Ketchikan’s leadership is renewing its attention on illegal opioid and other drugs in the community.
The Ketchikan City Council discussed the subject at two of its latest meetings, the first solely for the purpose of gathering information and coming together with others concerned about the local drug problem.
Part of the solution is educating the youth in such a way as to equip them to avoid the problem. While there are many reasons and excuses behind illegal drug use, one is not possessing sufficient knowledge and wisdom to say no to it.
That’s what this week is all about — educating students on the evils of illegal drug use.
It’s Red Ribbon Week.
The Red Ribbon Campaign describes the grassroots beginning of the effort: “Enrique ‘Kiki’ Camarena was a Drug Enforcement Administration Agent who was tortured and killed in Mexico in 1985. In honor of Kiki’s memory and his battle against illegal drugs, friends and neighbors began to wear red badges of satin. Parents then began to form coalitions using Camarena as their model while embracing his belief that one person can make a difference. These coalitions adopted the symbol of Camarena’s memory, the Red Ribbon. Today, the Red Ribbon serves as a catalyst to mobilize communities to educate youth and encourage participation in drug prevention activities.”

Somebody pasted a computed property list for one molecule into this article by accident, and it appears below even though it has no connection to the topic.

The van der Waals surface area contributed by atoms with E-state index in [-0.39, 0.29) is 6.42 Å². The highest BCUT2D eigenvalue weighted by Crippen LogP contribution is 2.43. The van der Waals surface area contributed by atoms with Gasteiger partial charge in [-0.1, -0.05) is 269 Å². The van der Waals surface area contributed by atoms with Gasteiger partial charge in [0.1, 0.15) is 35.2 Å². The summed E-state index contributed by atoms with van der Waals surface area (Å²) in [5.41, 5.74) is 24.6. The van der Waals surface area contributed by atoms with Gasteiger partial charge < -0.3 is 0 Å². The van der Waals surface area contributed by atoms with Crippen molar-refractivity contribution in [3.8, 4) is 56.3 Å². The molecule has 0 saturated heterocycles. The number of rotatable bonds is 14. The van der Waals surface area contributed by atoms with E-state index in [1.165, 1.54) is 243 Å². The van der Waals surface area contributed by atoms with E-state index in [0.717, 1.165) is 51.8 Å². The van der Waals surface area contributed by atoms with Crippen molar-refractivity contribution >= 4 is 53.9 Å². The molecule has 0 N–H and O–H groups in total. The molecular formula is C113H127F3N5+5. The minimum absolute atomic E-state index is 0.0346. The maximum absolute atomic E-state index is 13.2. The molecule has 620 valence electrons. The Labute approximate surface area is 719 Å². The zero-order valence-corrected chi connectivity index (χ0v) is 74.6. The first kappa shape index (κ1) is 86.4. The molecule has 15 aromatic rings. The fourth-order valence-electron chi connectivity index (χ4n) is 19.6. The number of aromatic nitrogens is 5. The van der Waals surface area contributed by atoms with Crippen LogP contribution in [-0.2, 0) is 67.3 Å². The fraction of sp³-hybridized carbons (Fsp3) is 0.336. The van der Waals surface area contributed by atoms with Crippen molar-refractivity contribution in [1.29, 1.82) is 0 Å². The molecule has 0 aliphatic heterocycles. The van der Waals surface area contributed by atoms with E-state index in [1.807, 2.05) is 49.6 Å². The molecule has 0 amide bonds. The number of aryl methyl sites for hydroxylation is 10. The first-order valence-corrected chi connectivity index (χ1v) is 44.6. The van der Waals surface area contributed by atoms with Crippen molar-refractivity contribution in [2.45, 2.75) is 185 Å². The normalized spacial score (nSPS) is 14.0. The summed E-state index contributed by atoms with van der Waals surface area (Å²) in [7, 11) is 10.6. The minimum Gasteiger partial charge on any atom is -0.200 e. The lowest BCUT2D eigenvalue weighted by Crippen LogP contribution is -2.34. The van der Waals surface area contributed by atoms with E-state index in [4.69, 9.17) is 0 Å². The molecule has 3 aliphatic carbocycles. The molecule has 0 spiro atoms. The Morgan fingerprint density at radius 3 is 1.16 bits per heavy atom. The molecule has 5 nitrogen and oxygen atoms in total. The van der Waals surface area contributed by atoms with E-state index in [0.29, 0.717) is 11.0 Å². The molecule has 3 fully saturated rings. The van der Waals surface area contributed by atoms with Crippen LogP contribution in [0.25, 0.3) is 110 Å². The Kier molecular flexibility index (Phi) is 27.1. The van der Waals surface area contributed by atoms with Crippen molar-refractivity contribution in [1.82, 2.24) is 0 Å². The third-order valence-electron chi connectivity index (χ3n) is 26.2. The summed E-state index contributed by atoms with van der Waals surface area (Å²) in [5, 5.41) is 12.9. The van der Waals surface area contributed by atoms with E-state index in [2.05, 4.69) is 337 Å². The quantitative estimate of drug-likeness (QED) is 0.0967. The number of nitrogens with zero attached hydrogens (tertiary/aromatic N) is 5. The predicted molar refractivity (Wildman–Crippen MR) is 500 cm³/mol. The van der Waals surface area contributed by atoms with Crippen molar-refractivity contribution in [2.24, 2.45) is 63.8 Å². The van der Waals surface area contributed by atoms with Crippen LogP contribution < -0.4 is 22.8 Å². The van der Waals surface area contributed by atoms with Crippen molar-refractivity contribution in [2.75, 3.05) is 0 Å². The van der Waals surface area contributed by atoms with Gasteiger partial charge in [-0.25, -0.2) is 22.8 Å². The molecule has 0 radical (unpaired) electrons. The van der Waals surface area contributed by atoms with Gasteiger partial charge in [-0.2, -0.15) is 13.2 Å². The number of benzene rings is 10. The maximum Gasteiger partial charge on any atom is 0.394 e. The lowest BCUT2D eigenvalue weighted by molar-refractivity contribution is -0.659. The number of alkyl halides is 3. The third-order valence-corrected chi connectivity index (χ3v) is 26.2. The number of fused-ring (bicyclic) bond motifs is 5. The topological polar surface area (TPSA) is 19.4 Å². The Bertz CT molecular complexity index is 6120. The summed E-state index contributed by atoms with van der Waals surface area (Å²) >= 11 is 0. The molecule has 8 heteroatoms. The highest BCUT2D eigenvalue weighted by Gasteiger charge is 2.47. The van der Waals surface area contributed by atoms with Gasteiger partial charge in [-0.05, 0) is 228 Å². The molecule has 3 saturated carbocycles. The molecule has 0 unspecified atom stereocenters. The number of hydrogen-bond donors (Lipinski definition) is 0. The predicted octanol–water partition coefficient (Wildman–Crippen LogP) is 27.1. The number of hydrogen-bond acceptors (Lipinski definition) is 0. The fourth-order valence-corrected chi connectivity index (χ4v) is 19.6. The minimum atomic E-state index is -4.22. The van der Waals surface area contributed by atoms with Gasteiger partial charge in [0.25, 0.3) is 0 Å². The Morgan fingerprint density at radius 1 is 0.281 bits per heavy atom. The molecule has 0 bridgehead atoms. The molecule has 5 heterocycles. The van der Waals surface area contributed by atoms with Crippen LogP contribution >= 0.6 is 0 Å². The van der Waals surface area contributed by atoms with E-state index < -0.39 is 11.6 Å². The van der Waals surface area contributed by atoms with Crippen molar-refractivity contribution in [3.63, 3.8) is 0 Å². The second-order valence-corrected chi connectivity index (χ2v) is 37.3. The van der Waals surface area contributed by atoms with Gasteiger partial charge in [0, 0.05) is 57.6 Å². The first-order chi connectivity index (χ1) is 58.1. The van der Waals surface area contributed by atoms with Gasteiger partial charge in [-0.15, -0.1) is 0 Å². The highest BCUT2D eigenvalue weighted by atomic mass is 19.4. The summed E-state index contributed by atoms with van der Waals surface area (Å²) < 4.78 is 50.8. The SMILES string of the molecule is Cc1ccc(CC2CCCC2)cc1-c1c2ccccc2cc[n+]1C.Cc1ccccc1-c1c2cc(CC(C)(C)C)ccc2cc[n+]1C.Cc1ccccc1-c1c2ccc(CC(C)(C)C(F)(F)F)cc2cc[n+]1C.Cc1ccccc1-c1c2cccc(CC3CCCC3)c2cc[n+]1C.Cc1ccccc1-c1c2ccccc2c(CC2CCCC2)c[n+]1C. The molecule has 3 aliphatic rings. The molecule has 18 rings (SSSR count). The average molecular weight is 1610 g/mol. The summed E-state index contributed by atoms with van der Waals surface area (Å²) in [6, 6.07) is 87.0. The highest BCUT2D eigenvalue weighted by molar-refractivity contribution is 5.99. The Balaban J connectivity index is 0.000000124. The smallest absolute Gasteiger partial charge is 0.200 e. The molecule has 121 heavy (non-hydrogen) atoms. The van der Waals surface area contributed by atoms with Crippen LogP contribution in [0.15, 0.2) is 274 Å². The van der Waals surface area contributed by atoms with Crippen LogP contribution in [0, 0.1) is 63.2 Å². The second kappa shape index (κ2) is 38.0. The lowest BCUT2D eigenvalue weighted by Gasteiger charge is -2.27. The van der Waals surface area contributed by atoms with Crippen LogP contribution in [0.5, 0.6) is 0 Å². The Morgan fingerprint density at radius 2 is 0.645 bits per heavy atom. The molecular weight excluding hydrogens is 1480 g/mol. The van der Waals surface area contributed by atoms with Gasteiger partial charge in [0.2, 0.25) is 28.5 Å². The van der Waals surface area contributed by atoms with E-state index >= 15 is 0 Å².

With these activities, Ketchikan schools highlight Red Ribbon Week annually. But, it’s not only for students. Anyone can acquire a ribbon and pin it, tie it or stick it on.
The display shows an awareness of the importance of preventing illegal drug activity. It shows support for stopping the distribution of drugs — particularly to the youth.
It also encourages students to make the choice that leads to the main solution to drug addiction — avoidance.
One ribbon at a time. One person at a time. One community at a time.
Ketchikan supports preventing the illegal drug problem.